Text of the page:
Collaboration and backup is easier in the cloud, but which service is right for you?
The era of the cloud has ushered in a great many opportunities for business, not the least of them enterprise storage. Keeping files on the cloud allows for ease of access and facilitates collaboration – both important attributes for companies looking to make the most of their IT.
But that still leaves the question of which vendor is best positioned to serve your needs. In this piece, we outline the big players in the industry and tell you what you get for your money.
Price: From £11 per user per month
Dropbox is one of the heavy hitters in the storage industry, and features an extensive range of features for its storage service. Basic storage is augmented with auditing, file recovery, and remote wipe and account transfer.
Users can access the cloud from most devices and operating systems, including Windows, Android, iOS, Mac and Linux, and a recent partnership with Microsoft has further extended integration with the Office 365 Suite that many firms are already using.
Price: £3.30 per user per month
Many will be familiar with Google Drive, the personal cloud storage firm from the search engine. Google Drive for Work follows a similar format, adding extra controls, an auditing view, and more storage to meet the demands of business.
Another neat feature copied from the personal release is the inclusion of Google Docs, the firm’s suite of office apps, including a word processor, a spreadsheet program and presentation software. The service is also integrated with Microsoft Office.
Price: From £3.50 per user per month
Box is often compared alongside its rival Dropbox, both firms being recent start-ups vying for the market’s attention. They now offer very similar services, but Box has added extra automation for keeping folders tidy, as well as adding security alerts for system admins.
Following an earlier spat with the software vendor Microsoft relations between the firms have repaired themselves, and Office is now integrated with the storage platform. Box also offers consulting services to help customers make the most of the technology.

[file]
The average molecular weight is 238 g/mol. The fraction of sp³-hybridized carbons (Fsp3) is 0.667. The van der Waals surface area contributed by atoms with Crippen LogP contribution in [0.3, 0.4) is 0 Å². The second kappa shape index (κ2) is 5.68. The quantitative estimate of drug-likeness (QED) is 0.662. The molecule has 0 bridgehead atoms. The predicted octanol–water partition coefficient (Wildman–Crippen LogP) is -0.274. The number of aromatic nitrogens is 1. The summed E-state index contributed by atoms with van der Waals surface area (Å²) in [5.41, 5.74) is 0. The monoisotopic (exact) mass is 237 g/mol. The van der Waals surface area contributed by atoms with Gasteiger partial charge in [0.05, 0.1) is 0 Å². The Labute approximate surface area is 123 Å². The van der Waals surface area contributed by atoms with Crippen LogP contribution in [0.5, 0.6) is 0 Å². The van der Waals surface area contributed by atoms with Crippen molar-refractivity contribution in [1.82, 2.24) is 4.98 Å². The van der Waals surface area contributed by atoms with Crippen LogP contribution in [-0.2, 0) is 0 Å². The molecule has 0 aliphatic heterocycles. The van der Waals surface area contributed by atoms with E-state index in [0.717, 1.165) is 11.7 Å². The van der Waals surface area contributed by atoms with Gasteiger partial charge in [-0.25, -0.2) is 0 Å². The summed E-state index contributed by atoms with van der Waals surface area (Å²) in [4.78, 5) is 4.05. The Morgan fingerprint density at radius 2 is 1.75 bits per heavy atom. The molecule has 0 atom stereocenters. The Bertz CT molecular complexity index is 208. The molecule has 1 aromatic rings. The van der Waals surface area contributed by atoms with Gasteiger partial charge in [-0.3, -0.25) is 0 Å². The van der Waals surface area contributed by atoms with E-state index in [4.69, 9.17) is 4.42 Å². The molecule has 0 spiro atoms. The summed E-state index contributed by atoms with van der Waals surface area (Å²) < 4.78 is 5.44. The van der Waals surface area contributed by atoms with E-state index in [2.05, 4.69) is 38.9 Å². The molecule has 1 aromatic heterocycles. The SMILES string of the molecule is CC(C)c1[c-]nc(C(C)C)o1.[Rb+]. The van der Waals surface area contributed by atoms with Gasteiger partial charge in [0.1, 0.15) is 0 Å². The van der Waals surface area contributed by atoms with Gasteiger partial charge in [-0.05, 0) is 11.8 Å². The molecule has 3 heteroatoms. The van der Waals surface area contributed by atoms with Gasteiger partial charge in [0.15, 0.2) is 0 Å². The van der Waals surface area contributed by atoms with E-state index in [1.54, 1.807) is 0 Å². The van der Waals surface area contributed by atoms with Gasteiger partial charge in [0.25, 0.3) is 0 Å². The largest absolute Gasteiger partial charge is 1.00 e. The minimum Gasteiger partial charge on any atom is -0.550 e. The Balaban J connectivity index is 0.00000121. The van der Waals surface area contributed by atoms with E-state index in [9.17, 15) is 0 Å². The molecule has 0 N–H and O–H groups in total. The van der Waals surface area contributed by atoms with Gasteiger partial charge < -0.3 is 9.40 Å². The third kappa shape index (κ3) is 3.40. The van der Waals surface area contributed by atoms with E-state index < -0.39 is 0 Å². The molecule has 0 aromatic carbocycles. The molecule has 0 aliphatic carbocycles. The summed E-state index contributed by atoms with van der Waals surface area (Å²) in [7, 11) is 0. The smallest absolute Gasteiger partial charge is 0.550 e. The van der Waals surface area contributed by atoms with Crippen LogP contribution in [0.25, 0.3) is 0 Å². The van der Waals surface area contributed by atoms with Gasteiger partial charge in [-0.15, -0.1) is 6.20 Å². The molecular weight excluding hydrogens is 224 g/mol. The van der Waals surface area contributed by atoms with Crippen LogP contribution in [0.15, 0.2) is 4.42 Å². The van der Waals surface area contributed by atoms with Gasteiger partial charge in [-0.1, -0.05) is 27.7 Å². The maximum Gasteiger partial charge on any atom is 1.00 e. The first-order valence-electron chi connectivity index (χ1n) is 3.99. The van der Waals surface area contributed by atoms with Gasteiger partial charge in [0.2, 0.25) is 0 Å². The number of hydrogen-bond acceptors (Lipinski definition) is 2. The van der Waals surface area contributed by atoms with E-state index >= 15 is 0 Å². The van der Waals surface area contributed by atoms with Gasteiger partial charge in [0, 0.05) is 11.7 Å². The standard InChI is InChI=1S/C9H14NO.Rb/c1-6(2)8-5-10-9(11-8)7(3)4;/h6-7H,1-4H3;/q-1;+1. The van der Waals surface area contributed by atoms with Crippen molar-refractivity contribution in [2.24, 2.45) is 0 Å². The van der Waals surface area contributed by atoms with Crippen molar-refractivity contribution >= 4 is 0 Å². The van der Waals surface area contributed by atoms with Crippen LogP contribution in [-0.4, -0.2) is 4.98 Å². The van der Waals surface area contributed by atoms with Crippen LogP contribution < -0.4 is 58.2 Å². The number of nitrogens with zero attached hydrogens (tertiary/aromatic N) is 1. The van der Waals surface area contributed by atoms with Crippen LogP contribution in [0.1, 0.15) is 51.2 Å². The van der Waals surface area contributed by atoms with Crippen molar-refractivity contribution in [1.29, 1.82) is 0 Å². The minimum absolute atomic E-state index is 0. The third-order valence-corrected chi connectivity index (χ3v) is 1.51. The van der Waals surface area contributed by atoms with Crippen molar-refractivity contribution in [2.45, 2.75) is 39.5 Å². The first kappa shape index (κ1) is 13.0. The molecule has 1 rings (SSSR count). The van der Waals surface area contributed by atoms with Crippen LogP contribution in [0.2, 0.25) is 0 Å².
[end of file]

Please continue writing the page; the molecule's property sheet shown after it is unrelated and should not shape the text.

Price: £3.10 per user per month
Microsoft’s offering in the cloud storage market is lower key than some of its leaner competitors, lacking some of the automation and consulting features of rivals. Yet with Office Online, the browser based version of the company’s productivity suite, the company sits on a level pegging with Google, which has its own suite Docs integrated into the storage platform.
OneDrive syncs across devices, and the collaboration tools can be linked up with Yammer, the company’s enterprise social network. Altogether this should be attractive to existing Microsoft enterprise software customers.
5. iCloud Drive
Price: From nothing
iCloud’s reputation took a hammering this summer after the service was embroiled in the naked celebrity photo scandal, also called the Fappening. With the latest update to the service Apple are still not looking to target the business market, but it still remains viable for moderate use.
That said, they do not make it easy for you. Users must have iOS 8 on their phone or tablet to use the drive, while Mac users require OS X Yosemite, the latest release. And once you are set up it handles like any other personal cloud service.
Price: From £200 per year
Zoolz killer feature is its so-called "tribrid" (triple hybrid) backup system, which stores files in a local location, on instant cloud storage and on "cold" cloud storage, a kind of archiving service.
Other than that the service is fairly standard, including user management, a mobile app, and auditing. The system runs off the back of Amazon Web Services (AWS), which has infrastructure spread across the globe, making this suitable for businesses running in almost any locale.
Price: From £20 per month
OpenDrive is another lesser known player in the business storage market, but contains an array of features making it worthy of your consideration. The normal user management controls are present, alongside options for sharing with those outside the business.
More impressive still is the inclusion of a Microsoft Office suite, putting it alongside the likes of Box and Dropbox for siding with the software vendor.
Price: From £7 per month
Mozy touts itself as a backup service firstly, and as such has greater capacity for scheduling backups than its "always on" competitors on this list. By setting backup to continuous it turns into a full enterprise cloud service, and you can access files wherever you choose on a range of devices.
Users can also set bandwidth settings to further constrain the service and keep costs down, and protection is doubled on a local drive and at a Mozy data centre.